Hooked Up: October 2019

Hooked Up: October 2019
Wacey Buro with a personal best 27-incher. Fat, late-summer trout ate a Bass Assassin. Released!

This must be what they meant when they coined the phrase, never-ending summer.  Enough already of heat indices that refuse to drop below 110°. So tired of it. October’s cool fronts are going to be more welcome than ever in my memory. Sally and I took a "cool break” in the middle of September on an Alaskan cruise. Average daytime temps were high 40s to low 50s. Everything about Alaska was very refreshing and I'm already planning a fishing vacation for the next visit.

October fishing has always been hit or miss for us down here in the Coastal Bend. Both October and November are transition months and can be a little testy, even for the guys that are on the water every day. Regardless, I will certainly be in the water trying for the largest trout God deems us worthy of, but will also be spending lots of time preparing for winter fishing, slinging arrows, and filling my sunburned nose with the sweet aroma of burning gun powder from the business end of a Benelli.

I say this every year, do forgive me for sounding like a broken record, but in all seriousness this is the time of the year when I start pulling it all together for cooler weather fishing. If you are serious about hunting trophy caliber trout, use this downtime to get ready for the coming winter and spring months. Everything from waders, tackle, rods, reels, boats, motors, etc., will be gone through with a fine-toothed comb to hopefully prevent the unexpected.

As the first cool fronts settle in and start dropping water temperatures, this will not be the time to find out that last year’s waders have sprung a leak, or that last year's coiled mono should have been swapped for fresh. What about, "I haven't used 'em since last spring…no idea why the handles won't turn." 

I hear these kinds of statements on a daily basis from rookies, new-to-me clients, and even a few of the seasoned salty crowd. You can bet that by the second trip they have it all figured out, as they only want to be paying me as their guide, not as the most expensive reel repairman on the water. If you do just a few simple things before you jump on the boat for the first cool weather trip of the season, you can spend more time fishing and less time watching your better-prepared buddy set the hook.  

Quick checklist:  Reels cleaned and new braided line installed; 40-lb Seaguar Smackdown is my favorite. Replace hooks on lures; #4 VMC on Corkys and MirrOdines, #2 on larger topwaters. Check waders for leaks; I fill mine with water as wearing them in the pool takes too long unless the leak is severe. Clean and lube corroded zippers on tackle bags, boots, etc. Organize your layering system and go back through the list a second time. None of this is hard work or very time consuming, so no excuses. Be prepared!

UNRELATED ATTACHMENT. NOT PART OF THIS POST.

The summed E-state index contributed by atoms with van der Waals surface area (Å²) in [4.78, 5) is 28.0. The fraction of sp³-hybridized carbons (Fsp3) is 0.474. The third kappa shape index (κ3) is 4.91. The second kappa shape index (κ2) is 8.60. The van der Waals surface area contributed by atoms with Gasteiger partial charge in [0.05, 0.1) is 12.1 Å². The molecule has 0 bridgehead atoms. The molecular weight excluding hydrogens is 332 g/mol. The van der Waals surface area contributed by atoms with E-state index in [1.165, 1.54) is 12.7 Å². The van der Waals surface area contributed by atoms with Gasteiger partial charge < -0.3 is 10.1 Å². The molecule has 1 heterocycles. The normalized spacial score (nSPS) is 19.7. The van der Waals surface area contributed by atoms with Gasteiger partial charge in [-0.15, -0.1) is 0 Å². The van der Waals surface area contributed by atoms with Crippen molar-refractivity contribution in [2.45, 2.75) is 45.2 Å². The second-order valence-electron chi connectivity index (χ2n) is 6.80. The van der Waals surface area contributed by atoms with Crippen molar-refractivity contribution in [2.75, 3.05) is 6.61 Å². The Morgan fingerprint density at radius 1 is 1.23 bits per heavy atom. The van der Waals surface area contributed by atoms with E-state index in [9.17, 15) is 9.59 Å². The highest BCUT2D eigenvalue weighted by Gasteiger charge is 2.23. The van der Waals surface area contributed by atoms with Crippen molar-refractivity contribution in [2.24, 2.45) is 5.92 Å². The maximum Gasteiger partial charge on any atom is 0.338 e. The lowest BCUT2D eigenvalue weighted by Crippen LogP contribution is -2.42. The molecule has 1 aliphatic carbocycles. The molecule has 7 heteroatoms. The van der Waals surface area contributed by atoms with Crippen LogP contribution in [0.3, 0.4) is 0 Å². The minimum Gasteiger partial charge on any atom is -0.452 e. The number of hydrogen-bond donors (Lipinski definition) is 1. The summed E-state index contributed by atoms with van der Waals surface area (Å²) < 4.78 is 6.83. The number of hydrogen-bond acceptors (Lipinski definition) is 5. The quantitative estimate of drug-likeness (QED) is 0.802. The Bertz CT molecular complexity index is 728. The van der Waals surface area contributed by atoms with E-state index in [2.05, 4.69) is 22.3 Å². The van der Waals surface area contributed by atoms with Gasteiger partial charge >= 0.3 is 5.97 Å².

October and November are the only times of the year I pay serious attention to birds working in the Laguna and Baffin, and only during these months, due to bait migrations being in full swing. Birds are easy to spot and an easy to figure out, but for those of us who prefer our feet in the mud, the working birds can give us some great opportunities and insight into non-traditional wading spots that most just run right past.

The first time I ever saw my name in print, Capt. Mike McBride penned a piece for CCA’s Tide Magazine and said, "Rowsey is a master at hiding in plain sight."  Mike and I had fished together quite a few times and I was always parking the boat in some "high eyebrow" areas that boats just passed by on their way to Baffin.

I mention this because this is a time of year when I fish these highly-visible areas, and one the of most productive of these is the edge of the ICW. This channel is a virtual fish highway through the Upper Laguna. While it produces year ‘round, October makes for great wading that produces thick-shouldered trout, many in the trophy class.

There are many cuts that intersect the ICW, depressions from barges getting off course, humps, and tons of grass lines and other edges that hold fish. The ICW is possibly the most underutilized part of our bay system for catching great fish during October and November. Now is the time to discover it if you haven't already.

Remember the buffalo!  -Capt. David Rowsey